you mention that you have tried socks (to bed at night) and it didn't help. i recommend trying them in the daytime also and you might need to do this most of or all winter. most of the summer i am fine without socks, but as soon as there is the first bit of cooler (or drier???) weather, the cracks return. usually (starting a couple of weeks ago or so) i ignore the cracks for a few days, thinking that it isn't that cold yet and the cracks will surely go away. you'd think i would learn (year after year) and hopefully by next year i will have the drill down a bit better. but finally, each year, i realize the problem isn't going to go away on its own and i don my socks again (i wear 'em 24/7, even to bed to keep me warm). like you, at first i am frustrated, as the cracks (and, more to the point, the pain) in my heels continue on unabated for what seems like forever (1-3 weeks, i'd guess). but eventually (like within the last couple of days finally) both the cracks AND the pain (thankfully) disappear. as long as i wear socks every day all winter (and once i have started the routine, i have no problem continuing it), there are no more problems.
so my advice: put on your socks and keep 'em on at least till some warm spring days. it may take awhile for the existing cracks to heal, but in this case perseverence furthers, at least it did for me and of course i hope the same proves true for you.
socks do wear out and i need to keep buying new ones, but it sure beats drugs and pedicures which you mentioned. good luck and, please, let me hear from you, if you have time
I'm looking for someone who can provide me with foot care. I have serious fungus, my toenails are almost all riddled with flaky fungus, sometimes my toenails fall off from the condition. The rest of my feet are also in bad shape - lots of flaky skin shedding all the time and my feet hurt and itch constantly. I have consulted a podiatrist, he didn't seem to know what to do. This seems like a pretty common condition, although not to the extent I have it. Do you know of anyone who cares for this condition - podiatrist, pedicurist, alternative medicine practitioner? I'm open to any suggestions. Thanks. Footsore
I'm stunned that a podiatrist wasn't able to help you with your toenail fungus problem. I consulted a Kaiser podiatrist when I had a mild case on a big toenail that I got from my boyfriend, who has a really bad established case (that he doesn't want to deal with). He told me that since mine was just beginning that I might be able to treat it successfully with a combination of Lamisal cream and Myconizal cream. I took it upon myself to file the surface of my nail (pretty vigorously) first to get the creams inside, and it worked over a period of about 3 months. But mine wasn't advanced, and the surface filing was my own idea.
I know that Lamisal is prescribed internally in pills for bad cases, and also that surgical removal of the infected nails is done sometimes. I'd suggest consulting either a regular medical doctor or another podiatrist. perhaps after first ascertaining that it is something that they know how to treat. A pedicurist is not a doctor and toenail fungus is a medical condition, so don't even consider that.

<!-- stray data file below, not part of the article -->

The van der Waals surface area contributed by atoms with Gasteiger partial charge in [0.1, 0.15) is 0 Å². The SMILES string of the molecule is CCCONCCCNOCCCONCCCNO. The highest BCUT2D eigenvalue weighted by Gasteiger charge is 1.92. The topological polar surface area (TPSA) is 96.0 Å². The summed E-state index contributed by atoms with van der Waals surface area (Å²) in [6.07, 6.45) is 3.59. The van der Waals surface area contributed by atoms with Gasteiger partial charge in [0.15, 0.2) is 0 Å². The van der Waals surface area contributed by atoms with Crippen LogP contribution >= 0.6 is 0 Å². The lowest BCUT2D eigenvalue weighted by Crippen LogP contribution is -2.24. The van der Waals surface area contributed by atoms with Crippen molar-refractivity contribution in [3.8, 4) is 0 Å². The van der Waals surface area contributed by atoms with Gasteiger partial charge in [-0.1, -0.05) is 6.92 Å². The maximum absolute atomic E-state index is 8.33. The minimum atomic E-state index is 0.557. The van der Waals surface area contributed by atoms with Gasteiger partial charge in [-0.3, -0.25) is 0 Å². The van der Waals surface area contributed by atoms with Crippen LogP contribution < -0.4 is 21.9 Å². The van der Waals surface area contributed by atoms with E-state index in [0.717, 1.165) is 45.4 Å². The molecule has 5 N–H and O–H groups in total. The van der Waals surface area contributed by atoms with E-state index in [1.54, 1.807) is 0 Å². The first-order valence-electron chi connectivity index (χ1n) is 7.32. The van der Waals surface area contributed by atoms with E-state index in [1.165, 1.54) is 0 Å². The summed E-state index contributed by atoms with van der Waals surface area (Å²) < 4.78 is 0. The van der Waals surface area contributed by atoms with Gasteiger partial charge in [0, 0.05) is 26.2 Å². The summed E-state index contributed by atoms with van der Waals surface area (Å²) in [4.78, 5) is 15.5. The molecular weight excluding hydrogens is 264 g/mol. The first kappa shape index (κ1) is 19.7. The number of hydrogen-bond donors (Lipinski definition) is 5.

For the dry flaky skin, I use foot creams (right now I use one called Pedicure from the drugsatore). I put it on heavily at night after washing and drying my feet, and then sleep in socks. It helps a lot. It is also possible that you have athletes foot, which can occur other places besides just between the toes, so you might want to try mixing in some Lamisal with the foot cream. Lamisal cream is not cheap, but it is the one that doctors recommend (it used to be prescription) and I find that it absolutely the best for athletes foot.
When your foot skin is healed up some, you can try gently using a scrubber- I don't know what they are actually called but many manicurist shops sell them and they are gentler and more effective than pumice stones- and slowly start exfoliating some of that thick itchy skin. Good luck! anon
I don't have any advice for you about toenail fungus but there is a lot of advice on the website that might be helpful here
I do have advice about dry, cracked feet. I have really dry skin and my feet are the driest crackedest grossest-looking feet ever, especially in the summer when I go barefoot or wear flipflops. Here is what I do that really does help: 1) get one of those foot sanders - sort of like a big plastic emery board for feet. I think Dr. Scholls makes them. I sand and sand my heels, and it smooths out the skin a LOT and gets rid of the dry dead skin. I try to do it a few times a week. Pumice stone does not work for me - only the sanders. Try it in the shower. 2) After EVERY shower, rub lotion into your feet, especially the soles. I love EO Foot Balm - nice peppermint & lavender smell. I get mine at drugstore.com but I have also seen it at Star Grocery, Elmwood Pharmacy, and and beauty supply stores. 3) I find that if I paint my toenails I am more likely to remember to do these things.